Social policy and education in Nigeria are key components of the country’s overall development agenda, and have been integral to Nigeria’s emergence as one of the most dynamic economies in Sub-Saharan Africa Social policy focuses on the provision of services and resources, such as health care, education and housing, which serve to promote social justice and equity in Nigeria. Education is central to Nigeria’s development efforts, in part because of its importance as a driver of economic growth and social development.
Social policy in Nigeria has traditionally been divided into two distinct categories: ‘hard’ policies which involve the direct provision of services and resources, and ‘soft’ policies which focus on creating an enabling environment for the implementation of such services and resources. In recent years, the focus of social policy in Nigeria has shifted to the latter, with more emphasis placed on creating the necessary infrastructure and legal framework to allow social policy initiatives to be implemented effectively. This has included the creation of a legal framework for the provision of health and education services, as well as an emphasis on social protection strategies and strategies to reduce poverty.
Education is one of the most critical components of social policy in Nigeria, in part because of its role in helping to reduce poverty and improve economic prospects for individuals and communities. Nigeria’s education sector has experienced significant challenges in recent years, including inadequate access to quality education for all Nigerian children. However, there have also been a number of initiatives that have been implemented to improve access to education, including the introduction of free primary school education and free higher education for the poorest 10%, as well as the setting up of dedicated teaching and research institutions.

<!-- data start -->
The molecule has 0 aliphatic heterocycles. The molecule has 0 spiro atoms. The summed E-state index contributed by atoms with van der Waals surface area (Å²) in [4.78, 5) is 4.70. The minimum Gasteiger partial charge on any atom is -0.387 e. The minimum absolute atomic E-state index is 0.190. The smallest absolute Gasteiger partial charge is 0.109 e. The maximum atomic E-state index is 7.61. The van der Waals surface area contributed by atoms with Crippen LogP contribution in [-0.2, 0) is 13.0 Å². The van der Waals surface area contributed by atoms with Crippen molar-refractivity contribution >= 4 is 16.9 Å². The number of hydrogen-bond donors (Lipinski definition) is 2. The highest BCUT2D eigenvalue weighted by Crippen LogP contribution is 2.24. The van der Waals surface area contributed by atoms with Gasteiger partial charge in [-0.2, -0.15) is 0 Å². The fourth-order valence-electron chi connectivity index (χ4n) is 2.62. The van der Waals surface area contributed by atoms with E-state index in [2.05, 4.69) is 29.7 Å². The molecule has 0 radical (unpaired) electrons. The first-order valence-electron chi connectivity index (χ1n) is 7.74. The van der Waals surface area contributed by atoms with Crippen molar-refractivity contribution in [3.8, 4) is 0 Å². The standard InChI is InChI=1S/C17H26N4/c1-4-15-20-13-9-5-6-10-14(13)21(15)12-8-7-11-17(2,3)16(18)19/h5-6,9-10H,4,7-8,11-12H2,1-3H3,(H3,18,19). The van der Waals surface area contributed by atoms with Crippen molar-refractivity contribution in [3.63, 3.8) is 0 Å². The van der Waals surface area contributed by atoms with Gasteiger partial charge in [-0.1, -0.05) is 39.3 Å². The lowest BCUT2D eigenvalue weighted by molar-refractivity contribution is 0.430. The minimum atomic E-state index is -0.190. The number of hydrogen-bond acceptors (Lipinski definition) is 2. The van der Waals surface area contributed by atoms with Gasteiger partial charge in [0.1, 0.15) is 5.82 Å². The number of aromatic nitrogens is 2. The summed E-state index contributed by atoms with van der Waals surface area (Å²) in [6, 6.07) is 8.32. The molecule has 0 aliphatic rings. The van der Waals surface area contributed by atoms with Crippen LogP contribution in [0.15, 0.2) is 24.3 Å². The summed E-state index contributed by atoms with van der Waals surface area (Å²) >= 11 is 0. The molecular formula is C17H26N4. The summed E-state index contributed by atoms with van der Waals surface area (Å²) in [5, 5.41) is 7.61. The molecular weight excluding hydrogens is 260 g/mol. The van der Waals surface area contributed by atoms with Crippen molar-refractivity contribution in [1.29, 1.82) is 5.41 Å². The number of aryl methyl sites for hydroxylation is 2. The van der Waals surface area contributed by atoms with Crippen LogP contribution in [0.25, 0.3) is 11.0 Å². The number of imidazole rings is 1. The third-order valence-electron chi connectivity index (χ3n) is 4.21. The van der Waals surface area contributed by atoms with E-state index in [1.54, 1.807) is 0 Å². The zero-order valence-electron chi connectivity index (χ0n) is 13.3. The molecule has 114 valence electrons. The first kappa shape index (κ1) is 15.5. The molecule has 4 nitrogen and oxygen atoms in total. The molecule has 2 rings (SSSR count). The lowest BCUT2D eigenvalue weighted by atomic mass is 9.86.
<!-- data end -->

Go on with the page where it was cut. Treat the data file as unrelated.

The following are five of the best examples of social policy and education initiatives in Nigeria:
1. The National Social Investment Program (NSIP): This program was launched in 2016 as part of Nigeria’s Poverty Alleviation Strategy, and has been credited with helping to reduce Nigeria’s poverty rate from 57.6% in 2013 to 56.3% in 2018. The program focuses on targeting those living in extreme poverty, and provides them with access to improved basic infrastructure, such as better roads and water systems, as well as access to education through the expansion of primary and secondary schools and technical training institutions.
2. The Universal Basic Education (UBE): This program was launched in 1999 to provide free and compulsory basic education for all Nigerian children. The program has enabled millions of children to access free primary school education, and has helped to increase the literacy rate from 56.7% in 2015 to 62.1% in 2019. The program has also improved the quality of education in Nigeria through the introduction of state-of-the-art educational technology and curricular materials.
3. The National Health Insurance Scheme (NHIS): This scheme was launched in 2005 to provide universal health coverage to all Nigerians. It allows individuals to purchase health coverage through a variety of sources, including private insurers, employers, and the government-run National Health Insurance Fund. The scheme has enabled millions of Nigerians to access health care, and has helped to reduce out-of-pocket health care expenses, as well as to improve access to essential medicines and health technologies.
4. The Nigerian Youth Employment Program (NYEP): This program was launched in 2011 to combat the problem of high unemployment among Nigerian youth. The program provides financial support for job creation and encourages entrepreneurship by providing capital, training and mentoring for young entrepreneurs. The program has enabled thousands of young people to access jobs that they would not otherwise have access to, thus helping to reduce unemployment and improve the economic prospects of Nigerian youth.
5. The National Higher Education Loan Scheme (NHELS): This program was launched in 2009 to provide financial support to students in Nigeria who wish to pursue higher education. The NHELS provides government-guaranteed loans to students, which are then repaid when the students have completed their studies and are gainfully employed. The program has enabled thousands of Nigerians to access higher education, and has helped to increase the number of graduates.